Franz Kafka wanted no evidence left
behind—at his death, at age 40 in 1924, he
left behind instructions for his friend Max
Brod to burn all surviving manuscripts,
unread. Had these wishes been followed,
many of Kafka’s most
famous works, including
The Trial and The Castle,
would have been
destroyed. Yet other,
even more daunting
obstacles to Kafka’s
legacy came post-
humously from Nazi
censors, who first
limited the sale of his
books to Jewish readers, and then finally
banned them outright as “harmful and
undesirable.” But the influence of this
intensely self-critical writer—who spent
most of his career working in the insurance
industry—was only augmented by these
heavy-handed attempts at suppression.
During the postwar years, Kafka not only
emerged as one of the most influential
authors of the century, but even inspired an
adjective, "Kafkaesque"—referring to
anything nightmarishly arcane or
bureaucratically illogical—that has crossed
over into the fields of sociology and political
commentary. "Though during his lifetime he
could not make a decent living," Hannah
Arendt once wrote of Kafka, “he will now
keep generations of intellectuals both gainfully
employed and well-fed."
Essay by Ted Gioia
Gustav Janouch, a friend of Franz Kafka, once
angered the author by referring to Edgar Allan
Poe as a notorious drunkard. Kafka responded
that Poe "was a poor devil who had no defenses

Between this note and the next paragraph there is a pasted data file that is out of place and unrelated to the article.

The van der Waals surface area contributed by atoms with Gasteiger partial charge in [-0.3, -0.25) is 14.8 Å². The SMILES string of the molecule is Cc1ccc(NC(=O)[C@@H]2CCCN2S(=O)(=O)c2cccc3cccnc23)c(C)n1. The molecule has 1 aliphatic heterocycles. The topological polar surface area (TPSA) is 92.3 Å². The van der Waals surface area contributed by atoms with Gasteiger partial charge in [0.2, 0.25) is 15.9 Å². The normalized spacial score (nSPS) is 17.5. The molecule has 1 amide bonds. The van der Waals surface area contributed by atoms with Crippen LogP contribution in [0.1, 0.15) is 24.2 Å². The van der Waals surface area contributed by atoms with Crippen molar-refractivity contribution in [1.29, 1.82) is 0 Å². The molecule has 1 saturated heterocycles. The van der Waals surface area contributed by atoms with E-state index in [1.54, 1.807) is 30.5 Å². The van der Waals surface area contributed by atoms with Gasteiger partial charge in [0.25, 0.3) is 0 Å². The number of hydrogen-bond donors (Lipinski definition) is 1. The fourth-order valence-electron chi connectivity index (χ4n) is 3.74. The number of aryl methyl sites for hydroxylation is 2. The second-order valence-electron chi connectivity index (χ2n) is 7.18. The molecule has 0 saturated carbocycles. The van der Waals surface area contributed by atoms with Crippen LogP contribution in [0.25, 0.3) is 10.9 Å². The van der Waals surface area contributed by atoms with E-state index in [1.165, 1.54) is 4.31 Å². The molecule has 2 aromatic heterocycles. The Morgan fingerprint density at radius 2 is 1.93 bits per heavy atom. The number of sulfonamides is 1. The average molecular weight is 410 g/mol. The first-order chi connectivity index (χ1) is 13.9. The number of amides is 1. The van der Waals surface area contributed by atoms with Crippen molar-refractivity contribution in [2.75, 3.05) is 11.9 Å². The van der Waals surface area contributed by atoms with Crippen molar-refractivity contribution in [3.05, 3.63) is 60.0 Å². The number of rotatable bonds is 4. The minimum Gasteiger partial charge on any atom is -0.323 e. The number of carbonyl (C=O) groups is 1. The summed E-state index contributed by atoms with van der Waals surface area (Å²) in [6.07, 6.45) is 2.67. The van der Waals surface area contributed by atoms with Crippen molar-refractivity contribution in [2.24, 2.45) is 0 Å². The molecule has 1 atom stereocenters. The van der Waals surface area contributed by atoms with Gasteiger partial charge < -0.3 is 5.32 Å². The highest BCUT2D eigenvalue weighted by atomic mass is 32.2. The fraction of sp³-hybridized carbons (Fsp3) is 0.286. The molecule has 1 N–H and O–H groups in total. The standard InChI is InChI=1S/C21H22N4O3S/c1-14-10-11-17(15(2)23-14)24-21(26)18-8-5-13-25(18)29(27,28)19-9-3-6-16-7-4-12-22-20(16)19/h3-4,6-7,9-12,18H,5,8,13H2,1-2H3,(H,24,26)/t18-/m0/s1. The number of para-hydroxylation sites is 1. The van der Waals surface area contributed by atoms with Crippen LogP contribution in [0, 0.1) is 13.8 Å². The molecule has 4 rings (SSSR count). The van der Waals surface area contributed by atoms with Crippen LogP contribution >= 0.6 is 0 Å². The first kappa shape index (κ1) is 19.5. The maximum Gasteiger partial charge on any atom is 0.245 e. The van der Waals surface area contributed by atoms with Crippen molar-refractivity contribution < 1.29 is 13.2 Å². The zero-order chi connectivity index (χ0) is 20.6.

against the world…. He wrote tales of mystery to
make himself at home in the
What an odd way of describing
the mystery genre!—an idiom
obsessed with crime, bloodshed,
guilt and punishment. How can
these gruesome and sordid
elements help anyone feel "at
home in the world"? Yet the
mystery elements in Kafka’s The
Trial contribute to a very similar
ambiance. They are part of the
fabric of author’s imaginary world, woven into
the most familiar and comforting contexts. And,
given Kafka’s comment, it is perhaps no coincidence
that our protagonist Joseph K. first learns that he
is part of such a mystery while he is resting at home.
When Joseph K. wakes up one morning and rings
his landlady for his breakfast, he is visited instead
by a strange man who tells him: "You can’t go out,
you are arrested."
"So it seems. But what for."
"We are not authorized to tell you that."
The apprehension of the culprit usually comes at
the end of a crime story. But in Franz Kafka's The
Trial, the arrest is signaled in the first sentence. In
most mystery stories, the reader's curiosity is
aroused by the pressing question of who committed
the crime. In Kafka's reversal of the genre, the
guilty party is known from the outset, but what
what law he violated is far less clear. Other culprits
flee from the law, but Joseph K. confronts with
gusto the legal system that has accused him of an
unknown offense. In short, every aspect of the
traditional crime story is turned upside down in
this famous novel.
Other mysteries emerge as the story progresses,
but—again—not those that typically figure in
crime stories. Who are the authorities making the
charges? What is the evidence? What is the process
to decide innocence or guilt? What are the penalties
and punishments? Even the significance of being
"under arrest" is uncertain, since K. is never
brought to jail.
Kafka does everything possible to emphasize the
quotidian qualities of his story. He is quick to
remind readers that "K lived in a country with a
legal constitution, there was universal peace, all
the laws were in force." The rote rituals and
responsibilities of ordinary life continue as usual
even after Joseph K’s arrest—he still goes to
work, consults with friends, sees family members